For its chronically ill and frail elderly residents, most of whom are either bedridden or wheelchair-bound, Methodist Welfare Services (MWS) Nursing Homes provide much-needed care, comfort and compassion on a daily basis.
With priority given to the destitute and members of low-income families, MWS Nursing Homes focus on helping elderly residents improve their quality of life while maintaining or delaying the decline of health and function through medical and nursing care, therapy and rehabilitation.
In line with MWS’ Philosophy of Care, its nursing homes offer holistic, resident-directed and integrated care while developing ways to strengthen a sense of communal belonging among its residents.
MWS takes a multidisciplinary team approach in putting together an individual care plan for each resident. Residents are also part of a larger “family unit” where they are cared for, with opportunities to interact in a home-like setting.
Working together to transform eldercare
As a joint community partner, Lew Foundation has contributed $4.5 million to MWS, part of which goes towards supporting the operations of MWS Nursing Home – Yew Tee, which provides long-term residential care for residents who are mostly bed-bound or wheelchair-bound.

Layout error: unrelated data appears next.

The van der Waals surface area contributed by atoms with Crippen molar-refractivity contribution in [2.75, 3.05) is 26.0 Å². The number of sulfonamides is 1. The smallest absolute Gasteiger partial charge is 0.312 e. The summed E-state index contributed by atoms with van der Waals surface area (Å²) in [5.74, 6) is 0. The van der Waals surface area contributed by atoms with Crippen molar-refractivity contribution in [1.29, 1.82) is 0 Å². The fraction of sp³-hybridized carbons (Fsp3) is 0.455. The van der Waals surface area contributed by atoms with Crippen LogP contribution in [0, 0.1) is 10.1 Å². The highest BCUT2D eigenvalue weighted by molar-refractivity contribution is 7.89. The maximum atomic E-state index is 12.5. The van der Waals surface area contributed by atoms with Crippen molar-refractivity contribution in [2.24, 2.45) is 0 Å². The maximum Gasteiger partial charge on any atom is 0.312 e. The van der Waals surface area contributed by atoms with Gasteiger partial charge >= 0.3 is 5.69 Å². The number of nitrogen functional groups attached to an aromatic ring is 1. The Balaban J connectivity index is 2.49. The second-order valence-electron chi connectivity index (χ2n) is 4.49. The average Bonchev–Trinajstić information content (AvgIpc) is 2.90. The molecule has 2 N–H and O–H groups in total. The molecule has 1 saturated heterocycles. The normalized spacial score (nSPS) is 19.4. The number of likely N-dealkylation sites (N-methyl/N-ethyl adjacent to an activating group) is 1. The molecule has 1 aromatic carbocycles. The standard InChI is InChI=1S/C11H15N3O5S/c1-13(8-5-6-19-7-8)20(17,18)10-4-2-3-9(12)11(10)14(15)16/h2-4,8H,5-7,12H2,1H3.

The contributions have also gone towards funding the Care Remodelling Project at MWS Bethany Nursing Home – Choa Chu Kang, which represents a transformative and thoughtful approach towards eldercare at a nursing home.
The nursing home provides holistic care that caters for the physical, mental, social, emotional and spiritual needs of residents. Depending on the individual’s needs, the comprehensive range of services include medical, nursing and dental care, occupational and physiotherapy, therapeutic and rehabilitative activities, as well as social and recreational activities.
In particular, its award-winning Hope Kee programme aims to help residents increase their level of self-reliance and improve their quality of life through participation in social activities, taking on small tasks or learning to move around independently.
As part of the remodelling of the facility, existing 12-bed dormitory clusters will be converted into five-bed units, enabling residents to receive an enhanced level of care and comfort. In addition, it also involves the creation of a dementia-friendly home environment for intermediate to long-term stay senior residents.
Beyond functional improvements, these changes are aimed at enabling the elderly to live a life of dignity by providing them with a conducive environment for active aging, more personal space and privacy, and a greater sense of confidence and autonomy.
When completed, the remodelled facility will benefit more than 280 residents who are either from low-income families or have no next of kin. 90% of these residents are either bedridden or wheelchair-bound, requiring intensive nursing care and rehabilitative services to help them with basic daily needs from dressing, feeding and toileting, to functional mobility.